It must be noted that both the golden source and the individual data stores can be either virtual or physical in nature. An enterprise can decide which mechanism is best suited for them. 

  • When the individual data stores are physical, the Canton distributed ledger protocol keeps them in sync. This is also the reason why a permissioned blockchain is not needed to provide physical privacy boundaries. 
  • When the data stores are virtual (which is typically the case for different applications within an enterprise), the golden source is physical, and the individualized stores are virtual. 

The benefits of this type of a modern architecture over traditional message-based or API-based architectures are:

  1. The golden source is automatically maintained. There is no need for offline data transfers and aggregations. The location of this golden source is immaterial: It can be maintained on any cloud or the storage infrastructure of choice. In both API- and messaging-based architectures, there is a duplication of data at each end of the communication.
  2. Only the relevant parties have access to the data they are entitled to, and each party only has access to the contracts that they are a party to. With the built-in disclosures, rights, and obligations guarantees of Daml, no party not eligible to view a contract can do so. This pushes much of the software plumbing required to check access privileges under the hood, thus simplifying the architecture and better meeting compliance requirements.
  3. There is no requirement to have a blockchain for any component of this architecture. Trusted parties in a permissioned environment can reap all the benefits of a blockchain without the ensuing proof of work or stake requirements. This simplifies the landscape tremendously.




So far we’ve seen how a golden source of transaction data can be maintained to the desired level of privacy granularity between different applications. Now let’s see how the reporting to the bureaus can be similarly streamlined.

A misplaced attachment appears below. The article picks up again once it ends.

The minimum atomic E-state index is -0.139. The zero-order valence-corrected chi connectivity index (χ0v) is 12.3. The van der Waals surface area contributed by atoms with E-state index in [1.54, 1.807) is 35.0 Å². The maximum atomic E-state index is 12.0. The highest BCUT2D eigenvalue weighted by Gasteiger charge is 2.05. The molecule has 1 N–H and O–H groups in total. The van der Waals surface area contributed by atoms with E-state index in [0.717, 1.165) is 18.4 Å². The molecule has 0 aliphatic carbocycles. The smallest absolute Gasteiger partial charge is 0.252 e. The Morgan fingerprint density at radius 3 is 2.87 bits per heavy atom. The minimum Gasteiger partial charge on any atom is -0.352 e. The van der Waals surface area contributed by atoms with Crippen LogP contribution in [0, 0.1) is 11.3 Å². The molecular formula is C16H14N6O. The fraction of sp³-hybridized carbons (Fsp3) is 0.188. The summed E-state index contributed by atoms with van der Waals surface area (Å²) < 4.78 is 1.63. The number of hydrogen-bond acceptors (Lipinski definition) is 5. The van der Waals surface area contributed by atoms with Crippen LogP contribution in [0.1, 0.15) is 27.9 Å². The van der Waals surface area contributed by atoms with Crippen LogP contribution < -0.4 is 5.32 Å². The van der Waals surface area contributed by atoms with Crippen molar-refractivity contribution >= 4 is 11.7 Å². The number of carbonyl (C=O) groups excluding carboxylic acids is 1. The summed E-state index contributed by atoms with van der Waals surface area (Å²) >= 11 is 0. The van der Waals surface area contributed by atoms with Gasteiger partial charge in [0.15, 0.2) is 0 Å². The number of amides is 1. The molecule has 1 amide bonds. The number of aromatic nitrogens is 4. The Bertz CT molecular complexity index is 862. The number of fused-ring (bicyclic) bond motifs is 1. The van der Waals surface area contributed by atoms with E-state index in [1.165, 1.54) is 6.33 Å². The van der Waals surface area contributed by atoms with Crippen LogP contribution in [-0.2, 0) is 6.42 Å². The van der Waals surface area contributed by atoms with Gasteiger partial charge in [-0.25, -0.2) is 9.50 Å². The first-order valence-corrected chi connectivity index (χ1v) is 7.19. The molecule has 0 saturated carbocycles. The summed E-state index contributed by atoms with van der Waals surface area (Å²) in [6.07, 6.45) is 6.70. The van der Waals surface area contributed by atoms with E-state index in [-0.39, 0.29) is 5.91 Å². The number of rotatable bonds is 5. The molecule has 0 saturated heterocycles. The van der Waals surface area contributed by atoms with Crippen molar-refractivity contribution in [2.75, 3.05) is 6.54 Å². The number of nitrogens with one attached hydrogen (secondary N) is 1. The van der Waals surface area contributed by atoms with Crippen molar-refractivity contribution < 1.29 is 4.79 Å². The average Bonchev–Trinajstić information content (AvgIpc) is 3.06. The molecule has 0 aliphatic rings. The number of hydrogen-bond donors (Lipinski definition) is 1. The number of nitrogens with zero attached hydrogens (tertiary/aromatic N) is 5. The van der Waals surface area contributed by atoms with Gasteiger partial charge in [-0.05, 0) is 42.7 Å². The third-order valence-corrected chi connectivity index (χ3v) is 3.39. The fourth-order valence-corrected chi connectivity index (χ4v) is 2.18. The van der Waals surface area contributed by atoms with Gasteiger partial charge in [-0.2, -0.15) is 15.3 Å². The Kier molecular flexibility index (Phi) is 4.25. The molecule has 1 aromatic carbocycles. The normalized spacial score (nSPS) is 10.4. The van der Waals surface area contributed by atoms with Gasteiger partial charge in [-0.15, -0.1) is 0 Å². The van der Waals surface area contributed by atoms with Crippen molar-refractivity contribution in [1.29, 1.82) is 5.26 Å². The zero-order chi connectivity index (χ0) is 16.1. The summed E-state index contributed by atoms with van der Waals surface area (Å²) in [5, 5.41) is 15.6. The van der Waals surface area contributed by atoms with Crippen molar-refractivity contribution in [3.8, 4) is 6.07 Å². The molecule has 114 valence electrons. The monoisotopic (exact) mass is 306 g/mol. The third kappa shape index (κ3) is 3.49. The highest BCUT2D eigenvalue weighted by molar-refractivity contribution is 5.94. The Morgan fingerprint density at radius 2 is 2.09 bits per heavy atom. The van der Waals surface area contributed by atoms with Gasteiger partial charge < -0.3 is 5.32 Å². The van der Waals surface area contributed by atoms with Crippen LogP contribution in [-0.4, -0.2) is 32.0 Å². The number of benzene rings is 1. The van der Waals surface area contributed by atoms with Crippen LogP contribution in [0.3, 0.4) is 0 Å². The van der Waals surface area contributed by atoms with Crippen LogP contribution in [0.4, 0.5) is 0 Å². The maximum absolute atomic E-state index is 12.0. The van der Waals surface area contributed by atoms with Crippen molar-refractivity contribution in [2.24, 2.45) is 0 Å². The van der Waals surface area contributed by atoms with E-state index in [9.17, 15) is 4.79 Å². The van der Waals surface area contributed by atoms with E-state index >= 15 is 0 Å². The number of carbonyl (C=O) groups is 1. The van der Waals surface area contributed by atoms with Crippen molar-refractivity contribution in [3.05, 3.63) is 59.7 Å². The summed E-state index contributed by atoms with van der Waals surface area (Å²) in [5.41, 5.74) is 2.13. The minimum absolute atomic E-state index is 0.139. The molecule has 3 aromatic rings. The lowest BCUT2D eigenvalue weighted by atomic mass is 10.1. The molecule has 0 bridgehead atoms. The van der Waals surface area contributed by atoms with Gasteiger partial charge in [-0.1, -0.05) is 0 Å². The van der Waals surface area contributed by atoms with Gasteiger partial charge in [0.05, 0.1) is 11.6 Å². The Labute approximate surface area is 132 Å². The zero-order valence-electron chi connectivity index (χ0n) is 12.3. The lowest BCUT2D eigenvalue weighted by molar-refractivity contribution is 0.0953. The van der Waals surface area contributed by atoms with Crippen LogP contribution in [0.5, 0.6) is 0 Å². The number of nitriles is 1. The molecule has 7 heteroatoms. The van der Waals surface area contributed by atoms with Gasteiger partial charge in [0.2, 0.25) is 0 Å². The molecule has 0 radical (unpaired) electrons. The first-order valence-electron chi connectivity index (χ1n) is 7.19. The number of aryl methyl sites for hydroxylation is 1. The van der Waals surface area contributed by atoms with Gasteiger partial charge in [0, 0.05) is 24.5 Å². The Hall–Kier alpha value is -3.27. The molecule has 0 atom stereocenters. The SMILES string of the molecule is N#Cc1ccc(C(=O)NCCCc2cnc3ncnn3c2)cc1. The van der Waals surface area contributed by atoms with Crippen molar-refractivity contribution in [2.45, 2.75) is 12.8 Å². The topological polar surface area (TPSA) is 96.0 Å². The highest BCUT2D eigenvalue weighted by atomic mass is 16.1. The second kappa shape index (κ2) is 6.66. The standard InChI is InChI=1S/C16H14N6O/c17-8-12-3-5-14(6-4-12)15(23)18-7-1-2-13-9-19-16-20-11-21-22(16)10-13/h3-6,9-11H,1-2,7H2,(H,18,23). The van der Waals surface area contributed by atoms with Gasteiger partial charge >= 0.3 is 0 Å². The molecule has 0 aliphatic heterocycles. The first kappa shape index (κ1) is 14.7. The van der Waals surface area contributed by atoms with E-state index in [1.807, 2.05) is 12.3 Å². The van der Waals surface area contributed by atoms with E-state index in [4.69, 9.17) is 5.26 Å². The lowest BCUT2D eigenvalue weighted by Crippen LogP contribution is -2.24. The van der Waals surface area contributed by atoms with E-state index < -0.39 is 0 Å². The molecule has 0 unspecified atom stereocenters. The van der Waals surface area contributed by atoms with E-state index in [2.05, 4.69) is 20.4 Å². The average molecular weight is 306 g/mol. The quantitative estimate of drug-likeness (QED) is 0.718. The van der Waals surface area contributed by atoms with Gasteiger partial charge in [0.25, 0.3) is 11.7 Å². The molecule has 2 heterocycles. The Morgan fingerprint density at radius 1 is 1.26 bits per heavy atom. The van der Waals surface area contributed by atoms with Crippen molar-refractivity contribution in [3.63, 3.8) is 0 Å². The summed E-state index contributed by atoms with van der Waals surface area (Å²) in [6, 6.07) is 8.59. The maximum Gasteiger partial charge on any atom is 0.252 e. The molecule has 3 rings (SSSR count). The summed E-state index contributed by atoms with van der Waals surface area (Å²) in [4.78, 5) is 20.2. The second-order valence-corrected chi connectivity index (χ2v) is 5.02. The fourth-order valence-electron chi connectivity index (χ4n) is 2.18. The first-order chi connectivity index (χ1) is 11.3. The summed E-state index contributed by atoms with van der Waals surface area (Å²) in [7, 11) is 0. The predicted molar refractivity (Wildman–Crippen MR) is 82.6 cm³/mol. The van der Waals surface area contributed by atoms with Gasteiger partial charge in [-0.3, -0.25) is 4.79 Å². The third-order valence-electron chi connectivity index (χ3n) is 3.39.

We do this by making the reporting application an Observer party to the transactions. Observers see the contracts but cannot take an action if none has been defined for them. It follows that every transaction that needs to be reported to the credit bureaus is now available in the virtual contracts store of the reporting application. There are no ETLs needed and no reconciliations. The data is of the highest quality, is fully consistent, and is available in real time. If the data furnisher (our hypothetical credit card company) decides to send the data to the bureau in real time, now they can do so without any additional overhead in three steps:

  1. Pull the contracts after a specified date (e.g., since last transmission) from the smart contract store of the reporting application.
  2. Convert them to the desired Metro2 or other format.
  3. Transmit (when external entities are onboarded to the network, this 3rd step will become redundant).

Practical implementation


Below is how this entire process will be written in Daml. Each application has a right to make a transaction on the customer contract only when it’s time for them (this is done using the controller keyword), and the resulting contracts are visible only to the signatories, controllers, and observers of those contracts. By controlling who these parties are, we can control the disclosures and protect privacy. Keep an eye out for these various parties as you read the sample below. 

Keep in mind this is an illustrative—but fully functional—model. So if something does not align with your processes, you can always tailor this. We have kept it simple so that it’s easy to understand the power of this new technology paradigm.

First, we define an EnterprisePlatform contract where the company can onboard a customer to create the CustomerRelationship contract. A contract called ReportCustomerRelationship is also created that is automatically visible to the reporting application. This has been created to show you how we can control the disclosures. For example, if we had additional data elements in the CustomerRelationship contract that we did not want seen by the reporting application, then creating a separate ReportCustomerRelationship contract achieves that purpose.